Monocyte migration profiles define disease severity in acute COVID-19 and unique features of long COVID

CIRCO, Nicholas A Scott, Laurence Pearmain, Sean B Knight, Oliver Brand, David J Morgan, Christopher Jagger, Sarah Harbach, Saba Khan, Halima A Shuwa, Miriam Franklin, Verena Kästele, Thomas Williams, Ian Prise, Flora A McClure, Pamela Hackney, Lara Smith, Madhvi Menon, Joanne E Konkel, Criag LawlessJames Wilson, Aleaxander G Mathioudakis, Stefan C Stanel, Andrew Ustianowski, Gabriella Lindergard, Seema Brij, Nawar Diar Bakerly, Paul Dark, Christopher Brightling, Pilar Rivera-Ortega, Graham M Lord, Alex Horsley, Karen Piper Hanley, Timothy Felton, Angela Simpson, John R Grainger, Tracy Hussell, Elizabeth R Mann

Research output: Contribution to journalArticlepeer-review


BACKGROUND: COVID-19 is associated with a dysregulated immune response but it is unclear how immune dysfunction contributes to the chronic morbidity persisting in many COVID-19 patients during convalescence (long COVID).

METHODS: We assessed phenotypical and functional changes of monocytes in COVID-19 patients during hospitalization and up to 9 months of convalescence following COVID-19, respiratory syncytial virus (RSV) or influenza A (flu). Progressive fibrosing interstitial lung disease (PFILD) patients were included a positive control for severe, ongoing lung injury.

RESULTS: Monocyte alterations in acute COVID-19 patients included aberrant expression of leucocyte migration molecules, continuing into convalescence (n=142) and corresponding to specific symptoms of long COVID. Long COVID patients with unresolved lung injury, indicated by sustained shortness of breath and abnormal chest radiology, were defined by high monocyte expression of chemokine receptor CXCR6 (p<0.0001) and adhesion molecule PSGL-1 (p<0.01), alongside preferential migration of monocytes towards CXCR6 ligand CXCL16 (p<0.05) which is abundantly expressed in the lung. Monocyte CXCR6 and lung CXCL16 were heightened in PFILD patients (p<0.001) confirming a role for the CXCR6-CXCL16 axis in ongoing lung injury. Conversely, monocytes from long COVID patients with ongoing fatigue exhibited sustained reduction of the prostaglandin-generating enzyme COX-2 (p<0.01) and CXCR2 expression (p<0.05). These monocyte changes were not present in RSV or flu convalescence.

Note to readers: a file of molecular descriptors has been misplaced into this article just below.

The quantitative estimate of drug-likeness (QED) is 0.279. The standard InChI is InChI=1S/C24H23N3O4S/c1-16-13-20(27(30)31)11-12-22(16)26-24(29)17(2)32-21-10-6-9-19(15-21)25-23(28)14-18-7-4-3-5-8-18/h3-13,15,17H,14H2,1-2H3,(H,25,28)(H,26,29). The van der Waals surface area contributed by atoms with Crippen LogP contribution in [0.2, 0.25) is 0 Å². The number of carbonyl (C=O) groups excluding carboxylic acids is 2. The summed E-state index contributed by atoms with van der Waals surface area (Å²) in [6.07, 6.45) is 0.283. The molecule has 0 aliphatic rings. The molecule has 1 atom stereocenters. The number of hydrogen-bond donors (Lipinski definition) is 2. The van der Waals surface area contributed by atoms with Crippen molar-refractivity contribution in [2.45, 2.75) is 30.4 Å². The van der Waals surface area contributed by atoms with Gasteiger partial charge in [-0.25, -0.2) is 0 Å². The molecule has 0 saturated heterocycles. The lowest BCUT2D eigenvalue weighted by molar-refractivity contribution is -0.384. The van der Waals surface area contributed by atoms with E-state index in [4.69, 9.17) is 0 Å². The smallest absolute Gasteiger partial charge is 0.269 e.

CONCLUSIONS: Our data define unique monocyte signatures that define subgroups of long COVID patients, indicating a key role for monocyte migration in COVID-19 pathophysiology. Targeting these pathways may provide novel therapeutic opportunities in COVID-19 patients with persistent morbidity.

Original languageEnglish
Article number2202226
Number of pages20
JournalThe European respiratory journal
Issue number5
Early online date11 May 2023
Publication statusE-pub ahead of print - 11 May 2023


  • COVID-19
  • Chemokine CXCL16
  • Chemokines, CXC/metabolism
  • Convalescence
  • Humans
  • Influenza, Human
  • Ligands
  • Lung Injury
  • Monocytes/metabolism
  • Patient Acuity
  • Post-Acute COVID-19 Syndrome
  • Receptors, CXCR6
  • Receptors, Chemokine/metabolism
  • Receptors, Scavenger/metabolism
  • Receptors, Virus/metabolism


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